On appeal, the Court of Appeals agreed with the trial judge. The reason for both the trial judge’s decision and the Court of Appeals’ decision is simple. The Medical Malpractice Act specifically designates methods for tolling the statute of limitations for filing a proposed complaint with the DOI. “Tolling” is a legal phrase that means to pause the clock. It is like an extra point in football or a free throw in basketball. Things are allowed to occur but the clock is stopped. The interesting, albeit confusing, distinction here is that there is no standalone statute of limitations for filing a proposed complaint with the DOI. However, there is a statute of limitations for filing a claim with a trial court. Since filing a proposed complaint with the DOI is a prerequisite to filing a claim with a trial court, there is functionally a statute of limitations for filing the proposed complaint. The only reason I discuss the distinction is because the actual language of the Medical Malpractice Act can be a bit confusing if you don’t grasp the distinction.
The Medical Malpractice Act states, in relevant part (Ind. Code § 34–18–7–3):
(a) The filing of a proposed complaint tolls the applicable statute of limitations to and including a period of ninety (90) days following the receipt of the opinion of the medical review panel by the claimant.
(b) A proposed complaint under IC 34-18-8 is considered filed when a copy of the proposed complaint is delivered or mailed by registered or certified mail to the commissioner.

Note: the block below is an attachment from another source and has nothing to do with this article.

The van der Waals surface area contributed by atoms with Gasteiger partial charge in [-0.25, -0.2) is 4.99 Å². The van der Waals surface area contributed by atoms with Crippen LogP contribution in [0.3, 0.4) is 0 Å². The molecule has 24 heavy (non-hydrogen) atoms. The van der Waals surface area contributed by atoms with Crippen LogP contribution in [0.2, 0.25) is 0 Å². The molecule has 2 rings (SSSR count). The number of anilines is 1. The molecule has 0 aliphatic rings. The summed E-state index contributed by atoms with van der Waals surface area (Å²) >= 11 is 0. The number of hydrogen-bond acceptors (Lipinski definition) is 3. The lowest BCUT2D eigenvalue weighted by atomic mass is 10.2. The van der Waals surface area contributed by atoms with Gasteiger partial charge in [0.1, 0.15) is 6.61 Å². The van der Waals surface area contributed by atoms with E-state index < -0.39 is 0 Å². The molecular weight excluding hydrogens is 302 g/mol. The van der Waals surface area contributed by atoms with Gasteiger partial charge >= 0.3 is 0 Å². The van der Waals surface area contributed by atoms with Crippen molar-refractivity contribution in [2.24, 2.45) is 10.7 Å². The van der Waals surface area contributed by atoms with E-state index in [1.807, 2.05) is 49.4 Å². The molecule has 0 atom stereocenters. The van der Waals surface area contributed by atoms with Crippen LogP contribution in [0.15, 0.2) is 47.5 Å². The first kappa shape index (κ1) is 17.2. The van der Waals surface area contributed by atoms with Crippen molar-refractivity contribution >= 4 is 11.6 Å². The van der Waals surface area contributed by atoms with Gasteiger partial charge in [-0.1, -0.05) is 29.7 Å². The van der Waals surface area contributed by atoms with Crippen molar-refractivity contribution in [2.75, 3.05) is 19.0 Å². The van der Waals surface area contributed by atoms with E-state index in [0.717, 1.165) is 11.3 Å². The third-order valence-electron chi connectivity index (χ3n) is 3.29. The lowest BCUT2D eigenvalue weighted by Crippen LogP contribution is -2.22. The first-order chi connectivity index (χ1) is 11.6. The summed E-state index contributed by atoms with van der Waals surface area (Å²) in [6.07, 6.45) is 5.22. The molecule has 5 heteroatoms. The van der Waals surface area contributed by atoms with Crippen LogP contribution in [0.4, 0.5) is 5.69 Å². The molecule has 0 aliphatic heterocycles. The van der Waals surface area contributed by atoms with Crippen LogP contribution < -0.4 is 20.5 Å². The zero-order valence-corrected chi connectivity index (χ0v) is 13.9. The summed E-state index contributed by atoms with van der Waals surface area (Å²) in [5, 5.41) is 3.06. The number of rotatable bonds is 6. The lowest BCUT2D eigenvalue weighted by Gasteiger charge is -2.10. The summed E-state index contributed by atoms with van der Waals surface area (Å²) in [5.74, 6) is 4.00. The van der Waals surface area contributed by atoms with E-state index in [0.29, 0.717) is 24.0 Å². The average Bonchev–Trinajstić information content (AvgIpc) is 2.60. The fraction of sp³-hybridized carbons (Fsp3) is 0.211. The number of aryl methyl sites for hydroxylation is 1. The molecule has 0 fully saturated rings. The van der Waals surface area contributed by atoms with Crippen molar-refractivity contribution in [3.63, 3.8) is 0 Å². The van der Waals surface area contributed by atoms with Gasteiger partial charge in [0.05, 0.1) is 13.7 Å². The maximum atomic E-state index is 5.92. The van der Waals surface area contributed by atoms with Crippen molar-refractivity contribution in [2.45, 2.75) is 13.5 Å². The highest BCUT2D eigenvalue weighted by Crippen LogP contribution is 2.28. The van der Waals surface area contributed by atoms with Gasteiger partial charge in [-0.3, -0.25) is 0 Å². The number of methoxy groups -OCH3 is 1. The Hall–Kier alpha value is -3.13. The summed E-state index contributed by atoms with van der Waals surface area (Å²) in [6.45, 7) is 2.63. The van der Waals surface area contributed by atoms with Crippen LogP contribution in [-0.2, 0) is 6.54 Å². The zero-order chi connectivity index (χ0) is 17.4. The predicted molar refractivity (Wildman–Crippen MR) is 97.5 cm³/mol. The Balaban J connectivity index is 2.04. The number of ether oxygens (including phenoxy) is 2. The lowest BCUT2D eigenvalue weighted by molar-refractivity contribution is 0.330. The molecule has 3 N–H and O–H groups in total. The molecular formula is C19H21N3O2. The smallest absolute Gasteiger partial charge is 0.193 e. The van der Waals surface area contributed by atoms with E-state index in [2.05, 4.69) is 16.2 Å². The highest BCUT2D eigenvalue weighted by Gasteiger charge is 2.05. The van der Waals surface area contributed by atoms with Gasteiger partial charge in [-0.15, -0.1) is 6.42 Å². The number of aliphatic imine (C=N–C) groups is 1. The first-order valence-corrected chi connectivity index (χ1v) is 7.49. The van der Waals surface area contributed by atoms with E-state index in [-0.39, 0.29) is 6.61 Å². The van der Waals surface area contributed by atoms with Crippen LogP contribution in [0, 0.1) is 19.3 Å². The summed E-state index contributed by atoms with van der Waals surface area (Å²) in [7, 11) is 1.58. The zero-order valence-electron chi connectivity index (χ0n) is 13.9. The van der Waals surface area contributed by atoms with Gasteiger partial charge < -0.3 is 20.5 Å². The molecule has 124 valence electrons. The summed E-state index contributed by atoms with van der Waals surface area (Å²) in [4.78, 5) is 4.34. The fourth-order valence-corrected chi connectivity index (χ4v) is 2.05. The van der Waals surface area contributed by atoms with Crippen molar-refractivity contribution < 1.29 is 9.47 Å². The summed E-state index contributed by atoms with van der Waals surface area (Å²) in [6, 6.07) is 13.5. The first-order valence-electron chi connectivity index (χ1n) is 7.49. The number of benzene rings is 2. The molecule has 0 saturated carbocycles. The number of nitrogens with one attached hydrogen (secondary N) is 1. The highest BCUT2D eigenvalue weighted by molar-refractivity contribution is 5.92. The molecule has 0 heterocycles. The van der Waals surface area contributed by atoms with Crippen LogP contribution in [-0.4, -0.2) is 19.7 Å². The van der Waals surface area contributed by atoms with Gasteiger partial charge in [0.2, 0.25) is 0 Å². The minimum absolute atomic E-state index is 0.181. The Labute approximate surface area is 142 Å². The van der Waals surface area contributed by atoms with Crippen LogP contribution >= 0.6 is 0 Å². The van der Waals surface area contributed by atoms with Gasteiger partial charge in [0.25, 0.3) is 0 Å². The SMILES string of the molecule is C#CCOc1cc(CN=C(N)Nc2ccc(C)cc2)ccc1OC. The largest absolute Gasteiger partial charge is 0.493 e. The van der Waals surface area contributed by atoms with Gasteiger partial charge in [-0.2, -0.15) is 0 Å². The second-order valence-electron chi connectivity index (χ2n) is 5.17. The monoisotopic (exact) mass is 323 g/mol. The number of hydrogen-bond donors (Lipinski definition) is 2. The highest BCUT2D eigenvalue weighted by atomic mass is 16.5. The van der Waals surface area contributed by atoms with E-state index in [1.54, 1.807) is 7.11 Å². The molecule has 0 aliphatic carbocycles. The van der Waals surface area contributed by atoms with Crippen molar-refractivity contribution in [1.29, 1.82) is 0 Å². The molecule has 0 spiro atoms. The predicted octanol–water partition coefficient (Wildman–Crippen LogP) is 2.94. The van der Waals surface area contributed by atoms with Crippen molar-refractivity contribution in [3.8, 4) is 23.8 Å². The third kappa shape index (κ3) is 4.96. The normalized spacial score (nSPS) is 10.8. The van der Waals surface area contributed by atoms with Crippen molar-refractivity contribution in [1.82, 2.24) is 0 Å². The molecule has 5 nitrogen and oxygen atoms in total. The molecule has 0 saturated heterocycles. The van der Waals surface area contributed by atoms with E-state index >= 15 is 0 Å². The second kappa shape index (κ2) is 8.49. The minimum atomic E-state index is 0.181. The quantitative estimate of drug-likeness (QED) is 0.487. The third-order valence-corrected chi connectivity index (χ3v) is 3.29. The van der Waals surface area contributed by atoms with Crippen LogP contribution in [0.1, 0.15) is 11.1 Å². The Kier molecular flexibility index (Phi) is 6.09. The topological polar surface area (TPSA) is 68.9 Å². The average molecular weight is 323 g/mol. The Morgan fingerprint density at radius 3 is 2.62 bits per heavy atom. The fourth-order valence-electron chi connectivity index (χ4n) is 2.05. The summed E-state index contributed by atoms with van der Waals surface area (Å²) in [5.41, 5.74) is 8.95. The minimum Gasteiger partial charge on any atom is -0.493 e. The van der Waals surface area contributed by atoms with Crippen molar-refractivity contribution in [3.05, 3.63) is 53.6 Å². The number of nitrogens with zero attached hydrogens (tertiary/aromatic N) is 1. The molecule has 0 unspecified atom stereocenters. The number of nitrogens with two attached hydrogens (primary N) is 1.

Of importance to us is subsection b, which lists the ways in which a proposed complaint can be filed. Just like Rule 5(F)(3), it is filed the moment that it is mailed by registered or certified mail. However, unlike Rule 5(F)(4), there is no provision addressing third-party carriers such as FedEx. In the absence of such language, the court found no merit in incorporating the provisions of Trial Rule 5 or Indiana Appellate Rule 23(A), which has similar language.
I have little doubt that the plaintiff will seek transfer of this decision to the Indiana Supreme Court. I am less certain that the Court will accept transfer. Sadly, the Court of Appeals’ reasoning is sound. However, there is certainly room for the Indiana Supreme Court to overturn this decision so as to avoid a manifest injustice. As the decision stands now, it is perfectly fine to file a proposed complaint using registered or certified mail but not to use what may be an even more reliable service in a third-party carrier. Such a decision seems to have little merit.
In reaching its conclusion, the Court of Appeals referenced the doctrine of expression unius est exclusion alterious meaning that “the enumeration of certain things in a statute necessarily implies the exclusion of others.” Thus, because the statute listed certified and registered mail it necessarily excluded third-party carriers. While this is certainly sound application of the doctrine, it is not the sole method for statutory interpretation. The Indiana Supreme Court discussed many of the statutory interpretation principles in Pabey v. Pastrick:
The process of statutory construction is guided by well-recognized principles. “Our objective in statutory construction is to determine and effect the intent of the legislature.” We do not presume that statutory language “is meaningless and without a definite purpose” but rather seek to give effect “to every word and clause.” “Where possible, every word must be given effect and meaning, and no part is to be held meaningless if it can be reconciled with the rest of the statute.” We must assume that the language employed in a statute was used intentionally. We “will presume that the legislature did not enact a useless provision.” In interpreting a statute, we must seek to “give it a practical application, to construe it so as to prevent absurdity, hardship, or injustice, and to favor public convenience.”